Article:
When the dust settled from our Samsung B-Die memory overclocking adventures, we ended up with an acceptable memory overclock. Using 1.50 vdimm, we were able to run 4400 MHz with CL16-18-18 and XMP sub-timings. The board is quite difficult to train memory and just about every train attempt caused it to hang on boot. In order to get it booting again, we had to use the safe-boot button, and on occasion, clear the CMOS. At this point, the BIOS is very early and has not had much time in the field for problems and fixes to occur. As time progresses we would expect the memory overclocking experience to improve.
Our CPU was stable running 5.2 GHz and the motherboard handled that exceptionally well. That high-quality 8-phase core VRM really showed it’s value here and didn’t produce much heat all due to the fact that Cinebench R20 and AIDA64 stress the CPU for less than a minute only.
The EVGA Z490 FTW WiFi came across as a well-appointed motherboard that’s feature-rich but its style is a bit behind the times. Style is subjective, however, and although it might be simplistic looking, it’s not an ugly looking board by any means. With an all-black matte finish, we found it quite attractive for what it is. To fit in better with the competition, we would have liked to see M.2 heat sinks, more integrated RGB lighting, and potentially some additional motherboard armor/shrouds on top. However, both boards in EVGA’s Z490 lineup are intentionally stripped-down and are purpose-built for enthusiasts who don’t want the myriad of RGB lights and motherboard armor in the first place.
In terms of overclocking, the FTW performed admirably. The VRM easily handled the i9-10900k and allowed us to overclock to 5.2 GHz with 24/7 stability in mind. The heat sinks did a great job of keeping the MOSFET temperature down and overall it proved to be a very stable power delivery system. In terms of memory overclocking, the motherboard is rated for 4400 MHz, which we did confirm is possible with tight timings. However, pushing the memory beyond 4400 MHz was not possible. We used exceptionally high-quality Samsung B-Die memory, which has been confirmed to run 5000 MHz in dual channel, but unfortunately, the FTW just hit a wall at 4400 MHz. The frequency limitation, coupled with the XMP detection failure leads us to conclude that the memory overclocking experience could use some improvements. Hopefully, new BIOS versions are able to remove this limit.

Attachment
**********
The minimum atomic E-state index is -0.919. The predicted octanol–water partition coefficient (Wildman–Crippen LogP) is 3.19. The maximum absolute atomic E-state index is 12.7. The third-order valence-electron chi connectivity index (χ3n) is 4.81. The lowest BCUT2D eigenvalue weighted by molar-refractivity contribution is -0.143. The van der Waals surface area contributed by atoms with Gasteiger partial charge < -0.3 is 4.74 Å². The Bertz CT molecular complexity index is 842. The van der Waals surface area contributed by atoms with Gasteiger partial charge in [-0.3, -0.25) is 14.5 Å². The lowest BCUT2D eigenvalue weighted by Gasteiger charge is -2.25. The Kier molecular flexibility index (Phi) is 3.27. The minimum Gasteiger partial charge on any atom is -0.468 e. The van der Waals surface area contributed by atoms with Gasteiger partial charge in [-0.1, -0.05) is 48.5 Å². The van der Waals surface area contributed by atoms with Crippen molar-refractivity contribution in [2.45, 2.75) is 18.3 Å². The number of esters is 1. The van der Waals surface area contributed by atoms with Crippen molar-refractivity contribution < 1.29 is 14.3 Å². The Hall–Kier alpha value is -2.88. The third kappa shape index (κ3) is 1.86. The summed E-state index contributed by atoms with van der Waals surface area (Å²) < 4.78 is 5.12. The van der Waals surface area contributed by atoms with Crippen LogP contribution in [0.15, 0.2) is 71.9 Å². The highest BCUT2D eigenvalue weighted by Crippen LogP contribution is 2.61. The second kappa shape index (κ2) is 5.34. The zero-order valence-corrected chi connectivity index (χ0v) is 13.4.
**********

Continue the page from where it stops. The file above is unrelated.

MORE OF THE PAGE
Looking at value, the FTW packs a lot in for the money, but could you do better? For $329.99, you’re getting a feature-rich board that is capable of pushing the 10900K to its limit, at least on water cooling. Shopping around a bit, we find the Gigabyte Aorus Ultra and Asus Strix-E feature with comparable specifications, but for around $30 less. However, those boards don’t have interesting overclocking features such as the dual-function LED display and internal USB port.
The VRM on this platform plays a big role, it’s more important now than it ever has been, and the FTW is equipped with a very capable one. Overall we like the board and we believe the extra overclocking features are well worth the price assuming that is your goal. If you’re looking for a competitively priced motherboard to push the 10900K to its limit, then we’d recommend the EVGA Z490 FTW.
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David Miller – mllrkllr88